Sunshine on a Cloudy AfternoonPosted by Sean Charnock in Business, Cloud
A lot of time has been spent talking about the advantages of the cloud. I thought it might be instructive to explore some of the pros and cons from the point of view of a software company.
There are a couple of things to keep in mind:
- It goes without saying that not all software companies (or products for that matter) are the same. There is a significant difference between developing and supporting a complex HR package and a word processor.
- The cloud will be viewed differently depending where a company is in its life cycle. Consider traditional software companies life Microsoft and SAP versus companies like Salesforce.com or Workday that have started life as SaaS providers.
Recurring Revenue / Cost Models – A business model based upon monthly recurring revenue has some significant advantages over the traditional license, implementation and maintain model that many vendors use. The predictability of the model makes it easier forecast revenues and costs, thus making enterprise planning easier.
Expanding the Customer Base – A recurring revenue model is also beneficial for a customer because they do not have to worry about significant upfront costs. In effect the cloud helps to expand the customer audience by potentially making a solution affordable across a broader base.
Scalability – The cloud provides that ability to scale up (or down) dependent on customer demand. This means that a vendor only pays for what it uses. Compare this to a model when Company X is dependent on forecasts to drive server / firewall / storage purchases. The end result is often stranded capital. Certainly these dollars are better put to use trying to find new customers and serve existing ones?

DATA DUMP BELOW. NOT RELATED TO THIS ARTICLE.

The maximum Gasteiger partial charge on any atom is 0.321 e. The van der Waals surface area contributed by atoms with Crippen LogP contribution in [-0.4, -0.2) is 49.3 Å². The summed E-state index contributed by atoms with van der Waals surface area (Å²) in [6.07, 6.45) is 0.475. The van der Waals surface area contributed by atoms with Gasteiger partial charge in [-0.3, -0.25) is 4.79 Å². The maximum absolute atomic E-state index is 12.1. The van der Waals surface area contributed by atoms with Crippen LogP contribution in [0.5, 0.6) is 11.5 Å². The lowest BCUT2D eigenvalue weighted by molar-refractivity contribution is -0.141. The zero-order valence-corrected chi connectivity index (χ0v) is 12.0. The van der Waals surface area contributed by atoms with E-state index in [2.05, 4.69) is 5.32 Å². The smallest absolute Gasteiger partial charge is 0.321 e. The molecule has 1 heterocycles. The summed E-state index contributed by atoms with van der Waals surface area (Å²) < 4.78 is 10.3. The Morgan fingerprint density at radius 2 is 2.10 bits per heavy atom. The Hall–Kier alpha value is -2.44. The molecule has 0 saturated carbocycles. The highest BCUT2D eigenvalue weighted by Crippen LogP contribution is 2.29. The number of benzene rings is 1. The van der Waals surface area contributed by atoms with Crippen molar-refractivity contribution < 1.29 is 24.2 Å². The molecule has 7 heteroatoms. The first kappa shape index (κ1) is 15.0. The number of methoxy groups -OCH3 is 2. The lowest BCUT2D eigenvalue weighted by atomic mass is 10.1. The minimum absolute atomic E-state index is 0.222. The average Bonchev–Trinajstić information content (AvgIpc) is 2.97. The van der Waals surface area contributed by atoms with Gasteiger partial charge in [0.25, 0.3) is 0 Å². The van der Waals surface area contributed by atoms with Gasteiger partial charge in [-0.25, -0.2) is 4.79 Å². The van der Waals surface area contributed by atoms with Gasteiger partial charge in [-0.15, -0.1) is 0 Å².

Infrastructure – If your cloud provider is good at what they do (like SoftLayer is!); infrastructure inside the DC (servers, memory, storage) and outside the DC (primarily network) will evolve as the market does. Company X will benefit from innovation without paying for it.
Pre-existing Business Models – Some software companies will simply be cloud-averse. While the cloud may make sense from a development and testing perspective, it may make less sense from a business model perspective. If the company’s revenue model is based on a traditional license, implementation and maintenance model, a shift to the cloud introduces challenges as pricing models and revenue recognition models (i.e. a move to recurring monthly charges) are likely to change. This is not insignificant and if the market isn’t screaming for a change, then change will not come.
Application Customization – A move to the cloud will mean that significant customization on a customer by customer basis makes less sense. It is more cost effective to service multiple customers on a single platform versus multiple customers on individual platforms, particularly if the traditional license, implementation and maintenance model disappears. At the end of the discussion, many customers may need significant customization. Of course this is dependent upon the solution being sold.
A key consideration with the challenges outlined above is that they are mostly at customer touch points. Use of the cloud still makes sense when the consideration is internalized – development and testing environments will still find a useful home in the clouds.
What do you think?